I’m considering relocating my family for a great career opportunity. Do you have any advice or recommendations for things to avoid?
Answer from Dana:
Relocating — domestically or internationally — for a great career opportunity is a big step. I’ve made several moves with my husband and kids to take advantages of opportunities, too. I could go into each move separately, which would be a long story, so I’ll summarize my career relocation tips for going across the country or around the globe.
Things that went well:
- The company that moved our family to Charlotte, N.C., and to Hong Kong had a lot of experience relocating people around the world and domestically. They developed a relocation program that really helped us understand what we could expect, secure help when we had questions, and ensure assistance was there on the “other side.”
- My husband had moved a lot when he was a child and young adult, so he was very helpful in handling the logistics on both ends of the move. He took care of the children’s schools, the movers and home sales (when needed) so I could be successful diving into my job, traveling, and spending quality time with the kids when I was home.
- Our attitudes: We looked forward to every move as an adventure. We were not high-maintenance, did not complain, and we taught our kids to be flexible, too. We researched the new places, explored and enjoyed the new environments, and more. As an example, people thought we were nuts to move to Rochester, N.Y., but we enjoyed it! We joined a small, affordable ski club where our kids could get lessons and I could sit by the fire with my laptop!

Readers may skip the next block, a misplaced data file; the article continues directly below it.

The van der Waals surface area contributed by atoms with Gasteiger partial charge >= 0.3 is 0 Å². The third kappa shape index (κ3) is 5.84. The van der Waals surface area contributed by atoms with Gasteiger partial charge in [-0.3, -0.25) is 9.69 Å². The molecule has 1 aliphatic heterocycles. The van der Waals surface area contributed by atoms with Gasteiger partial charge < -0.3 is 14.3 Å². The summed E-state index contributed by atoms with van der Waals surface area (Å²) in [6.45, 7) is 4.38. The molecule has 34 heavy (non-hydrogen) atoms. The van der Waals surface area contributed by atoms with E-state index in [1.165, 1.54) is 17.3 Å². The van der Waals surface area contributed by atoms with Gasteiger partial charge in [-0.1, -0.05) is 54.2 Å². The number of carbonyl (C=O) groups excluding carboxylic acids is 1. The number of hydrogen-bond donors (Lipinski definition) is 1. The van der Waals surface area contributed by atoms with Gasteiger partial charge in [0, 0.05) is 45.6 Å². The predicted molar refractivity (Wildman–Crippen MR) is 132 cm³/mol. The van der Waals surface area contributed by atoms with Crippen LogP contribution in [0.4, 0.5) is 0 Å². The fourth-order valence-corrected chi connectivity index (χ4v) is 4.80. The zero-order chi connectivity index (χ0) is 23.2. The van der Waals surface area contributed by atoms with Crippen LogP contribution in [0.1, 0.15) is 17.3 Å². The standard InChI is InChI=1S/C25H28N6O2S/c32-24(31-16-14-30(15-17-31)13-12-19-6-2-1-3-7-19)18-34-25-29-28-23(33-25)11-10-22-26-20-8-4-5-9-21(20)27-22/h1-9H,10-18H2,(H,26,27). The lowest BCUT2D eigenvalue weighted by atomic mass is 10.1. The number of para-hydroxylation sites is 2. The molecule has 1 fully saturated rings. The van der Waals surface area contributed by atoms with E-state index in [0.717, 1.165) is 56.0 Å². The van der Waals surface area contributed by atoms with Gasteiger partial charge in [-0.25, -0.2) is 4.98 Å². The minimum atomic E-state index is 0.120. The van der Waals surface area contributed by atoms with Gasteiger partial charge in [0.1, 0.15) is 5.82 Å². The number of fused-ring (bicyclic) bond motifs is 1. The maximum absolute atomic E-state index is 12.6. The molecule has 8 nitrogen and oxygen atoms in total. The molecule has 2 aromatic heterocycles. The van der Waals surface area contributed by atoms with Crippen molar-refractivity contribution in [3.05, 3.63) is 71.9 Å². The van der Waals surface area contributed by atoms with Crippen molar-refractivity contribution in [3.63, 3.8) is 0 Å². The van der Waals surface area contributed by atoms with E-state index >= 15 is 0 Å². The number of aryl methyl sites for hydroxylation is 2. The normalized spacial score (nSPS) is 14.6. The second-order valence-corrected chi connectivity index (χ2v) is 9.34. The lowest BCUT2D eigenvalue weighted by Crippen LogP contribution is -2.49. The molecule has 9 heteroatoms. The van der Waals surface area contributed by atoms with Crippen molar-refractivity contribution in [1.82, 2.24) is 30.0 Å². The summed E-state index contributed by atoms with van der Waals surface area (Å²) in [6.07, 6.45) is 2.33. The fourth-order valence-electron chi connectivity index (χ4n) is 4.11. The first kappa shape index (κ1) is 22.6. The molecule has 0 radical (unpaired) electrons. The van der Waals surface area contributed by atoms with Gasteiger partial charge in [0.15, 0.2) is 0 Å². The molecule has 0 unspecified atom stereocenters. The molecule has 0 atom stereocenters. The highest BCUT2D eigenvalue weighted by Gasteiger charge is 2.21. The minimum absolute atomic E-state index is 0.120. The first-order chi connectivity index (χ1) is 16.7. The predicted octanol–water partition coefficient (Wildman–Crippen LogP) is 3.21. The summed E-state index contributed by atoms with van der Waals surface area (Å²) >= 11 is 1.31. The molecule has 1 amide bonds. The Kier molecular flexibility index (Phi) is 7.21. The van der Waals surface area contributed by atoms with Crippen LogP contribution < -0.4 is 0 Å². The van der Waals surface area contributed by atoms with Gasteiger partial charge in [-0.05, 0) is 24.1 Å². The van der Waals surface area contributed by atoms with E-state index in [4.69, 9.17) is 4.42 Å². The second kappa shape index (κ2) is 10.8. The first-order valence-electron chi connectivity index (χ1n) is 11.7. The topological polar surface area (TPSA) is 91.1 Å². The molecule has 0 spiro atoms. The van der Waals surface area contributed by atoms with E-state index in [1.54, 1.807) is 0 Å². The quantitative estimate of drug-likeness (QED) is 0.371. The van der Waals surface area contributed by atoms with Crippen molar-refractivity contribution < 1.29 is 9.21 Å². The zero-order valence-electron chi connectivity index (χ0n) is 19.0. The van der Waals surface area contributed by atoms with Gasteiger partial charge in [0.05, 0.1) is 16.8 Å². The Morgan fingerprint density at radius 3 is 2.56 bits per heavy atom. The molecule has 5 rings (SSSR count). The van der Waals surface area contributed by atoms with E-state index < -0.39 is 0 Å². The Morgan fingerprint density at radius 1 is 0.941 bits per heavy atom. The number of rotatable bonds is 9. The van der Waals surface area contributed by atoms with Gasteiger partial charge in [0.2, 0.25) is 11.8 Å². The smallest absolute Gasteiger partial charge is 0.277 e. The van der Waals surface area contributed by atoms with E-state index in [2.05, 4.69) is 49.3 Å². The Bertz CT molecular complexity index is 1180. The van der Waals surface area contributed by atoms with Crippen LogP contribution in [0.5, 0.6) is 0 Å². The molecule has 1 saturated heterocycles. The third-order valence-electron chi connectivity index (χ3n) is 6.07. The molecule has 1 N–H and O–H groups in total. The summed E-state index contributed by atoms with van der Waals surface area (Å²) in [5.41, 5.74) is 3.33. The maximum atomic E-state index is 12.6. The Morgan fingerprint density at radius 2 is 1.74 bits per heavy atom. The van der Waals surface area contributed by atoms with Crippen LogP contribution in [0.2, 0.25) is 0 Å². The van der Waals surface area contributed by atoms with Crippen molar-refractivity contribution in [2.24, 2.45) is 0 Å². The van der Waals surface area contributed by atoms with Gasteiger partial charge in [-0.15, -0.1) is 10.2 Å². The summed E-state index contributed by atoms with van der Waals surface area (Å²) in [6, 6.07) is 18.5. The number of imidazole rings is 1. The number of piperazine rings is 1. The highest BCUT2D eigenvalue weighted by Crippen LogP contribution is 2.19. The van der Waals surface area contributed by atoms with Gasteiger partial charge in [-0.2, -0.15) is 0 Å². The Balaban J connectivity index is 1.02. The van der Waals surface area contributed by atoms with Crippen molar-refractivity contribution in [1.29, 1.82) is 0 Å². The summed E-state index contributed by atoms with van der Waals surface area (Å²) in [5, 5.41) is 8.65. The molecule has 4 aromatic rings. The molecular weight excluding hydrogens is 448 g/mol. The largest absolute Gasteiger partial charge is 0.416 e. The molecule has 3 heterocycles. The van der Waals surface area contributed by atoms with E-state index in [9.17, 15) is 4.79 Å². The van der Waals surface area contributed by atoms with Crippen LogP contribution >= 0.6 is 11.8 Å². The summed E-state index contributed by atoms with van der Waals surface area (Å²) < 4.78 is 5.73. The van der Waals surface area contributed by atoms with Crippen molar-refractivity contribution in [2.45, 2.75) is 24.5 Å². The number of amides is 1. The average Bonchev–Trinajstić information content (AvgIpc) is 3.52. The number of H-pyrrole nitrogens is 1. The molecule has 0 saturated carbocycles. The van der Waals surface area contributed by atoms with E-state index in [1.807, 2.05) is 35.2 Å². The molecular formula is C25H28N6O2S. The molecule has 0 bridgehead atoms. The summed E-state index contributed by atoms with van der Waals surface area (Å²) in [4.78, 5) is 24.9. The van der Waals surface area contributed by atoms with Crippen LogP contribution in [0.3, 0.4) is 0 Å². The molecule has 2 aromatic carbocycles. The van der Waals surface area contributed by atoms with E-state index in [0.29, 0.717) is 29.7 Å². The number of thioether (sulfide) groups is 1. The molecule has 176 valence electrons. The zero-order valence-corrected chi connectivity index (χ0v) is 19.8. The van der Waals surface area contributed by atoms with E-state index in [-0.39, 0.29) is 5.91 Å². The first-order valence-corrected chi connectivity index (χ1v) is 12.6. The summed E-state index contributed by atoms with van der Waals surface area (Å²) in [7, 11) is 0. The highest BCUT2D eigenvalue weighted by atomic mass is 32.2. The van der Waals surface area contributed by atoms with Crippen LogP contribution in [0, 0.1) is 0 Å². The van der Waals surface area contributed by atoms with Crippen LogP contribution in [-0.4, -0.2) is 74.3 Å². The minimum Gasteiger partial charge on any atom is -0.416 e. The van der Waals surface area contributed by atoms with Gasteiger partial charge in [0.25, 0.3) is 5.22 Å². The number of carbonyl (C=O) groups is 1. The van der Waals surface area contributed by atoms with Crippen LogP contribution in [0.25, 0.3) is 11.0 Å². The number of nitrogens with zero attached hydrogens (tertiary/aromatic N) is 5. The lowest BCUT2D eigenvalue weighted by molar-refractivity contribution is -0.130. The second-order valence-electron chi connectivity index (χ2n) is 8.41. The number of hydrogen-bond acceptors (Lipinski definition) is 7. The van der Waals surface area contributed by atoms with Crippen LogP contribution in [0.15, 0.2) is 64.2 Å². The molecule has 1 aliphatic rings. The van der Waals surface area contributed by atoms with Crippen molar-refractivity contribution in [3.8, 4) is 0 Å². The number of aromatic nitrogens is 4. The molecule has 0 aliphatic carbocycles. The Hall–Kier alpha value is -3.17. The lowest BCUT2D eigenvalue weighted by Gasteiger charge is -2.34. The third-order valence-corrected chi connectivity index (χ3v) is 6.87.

Things we learned:
- I could not have done it alone (or if I had tried, I surely would have done it poorly). I would have had to take time off from my job or been stressed out juggling the logistics of a move and the pressures of a new position. Yes, relocations generally imply a new job either within your current company or with a new company.
- The importance of making friends. The onus is on the new (or visiting) family to make the effort to socialize, invite people to go out, or have houseguests. Remember, they have a social life already — you need to put in the effort to introduce yourself and your family.
- In an international move, language barriers can be overcome! It takes work on the part of the new employee and his or her family. In Hong Kong, while our kids learned a small amount of Chinese in school, we chose not to invest the time in the local language. The locals spoke plenty of English, and we learned enough to get around.
- Get the kids involved in some extracurricular activities like sports or music. Our kids played soccer, took karate classes, joined swimming teams, and more.